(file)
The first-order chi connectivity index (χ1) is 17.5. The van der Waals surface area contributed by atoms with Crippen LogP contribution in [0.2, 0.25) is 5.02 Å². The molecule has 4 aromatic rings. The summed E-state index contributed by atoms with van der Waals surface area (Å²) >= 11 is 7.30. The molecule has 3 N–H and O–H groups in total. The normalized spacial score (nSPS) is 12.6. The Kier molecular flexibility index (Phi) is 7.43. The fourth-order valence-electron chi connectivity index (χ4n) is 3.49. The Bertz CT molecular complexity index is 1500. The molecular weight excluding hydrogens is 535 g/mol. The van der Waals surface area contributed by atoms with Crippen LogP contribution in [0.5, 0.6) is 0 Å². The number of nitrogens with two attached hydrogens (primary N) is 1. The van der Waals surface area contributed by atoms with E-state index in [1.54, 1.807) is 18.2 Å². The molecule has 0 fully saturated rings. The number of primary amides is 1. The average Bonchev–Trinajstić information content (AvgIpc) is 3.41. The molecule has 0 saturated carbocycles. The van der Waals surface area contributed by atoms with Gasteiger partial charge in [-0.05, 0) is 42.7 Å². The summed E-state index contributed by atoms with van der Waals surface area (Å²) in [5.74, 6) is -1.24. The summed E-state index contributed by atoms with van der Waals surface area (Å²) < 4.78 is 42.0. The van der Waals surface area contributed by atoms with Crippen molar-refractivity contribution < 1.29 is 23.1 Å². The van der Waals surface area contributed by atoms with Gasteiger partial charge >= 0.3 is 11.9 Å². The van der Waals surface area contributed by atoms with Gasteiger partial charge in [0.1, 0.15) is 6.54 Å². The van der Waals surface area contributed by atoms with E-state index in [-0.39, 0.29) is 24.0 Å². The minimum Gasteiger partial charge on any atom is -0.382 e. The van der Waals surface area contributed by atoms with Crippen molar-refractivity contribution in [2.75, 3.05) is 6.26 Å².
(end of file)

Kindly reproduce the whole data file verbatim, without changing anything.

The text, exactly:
The first-order chi connectivity index (χ1) is 17.5. The van der Waals surface area contributed by atoms with Crippen LogP contribution in [0.2, 0.25) is 5.02 Å². The molecule has 4 aromatic rings. The summed E-state index contributed by atoms with van der Waals surface area (Å²) >= 11 is 7.30. The molecule has 3 N–H and O–H groups in total. The normalized spacial score (nSPS) is 12.6. The Kier molecular flexibility index (Phi) is 7.43. The fourth-order valence-electron chi connectivity index (χ4n) is 3.49. The Bertz CT molecular complexity index is 1500. The molecular weight excluding hydrogens is 535 g/mol. The van der Waals surface area contributed by atoms with Crippen LogP contribution in [0.5, 0.6) is 0 Å². The number of nitrogens with two attached hydrogens (primary N) is 1. The van der Waals surface area contributed by atoms with E-state index in [1.54, 1.807) is 18.2 Å². The molecule has 0 fully saturated rings. The number of primary amides is 1. The average Bonchev–Trinajstić information content (AvgIpc) is 3.41. The molecule has 0 saturated carbocycles. The van der Waals surface area contributed by atoms with Gasteiger partial charge in [-0.05, 0) is 42.7 Å². The summed E-state index contributed by atoms with van der Waals surface area (Å²) in [5.74, 6) is -1.24. The summed E-state index contributed by atoms with van der Waals surface area (Å²) < 4.78 is 42.0. The van der Waals surface area contributed by atoms with Crippen molar-refractivity contribution < 1.29 is 23.1 Å². The van der Waals surface area contributed by atoms with Gasteiger partial charge >= 0.3 is 11.9 Å². The van der Waals surface area contributed by atoms with Gasteiger partial charge in [0.1, 0.15) is 6.54 Å². The van der Waals surface area contributed by atoms with E-state index in [-0.39, 0.29) is 24.0 Å². The minimum Gasteiger partial charge on any atom is -0.382 e. The van der Waals surface area contributed by atoms with Crippen molar-refractivity contribution in [2.75, 3.05) is 6.26 Å².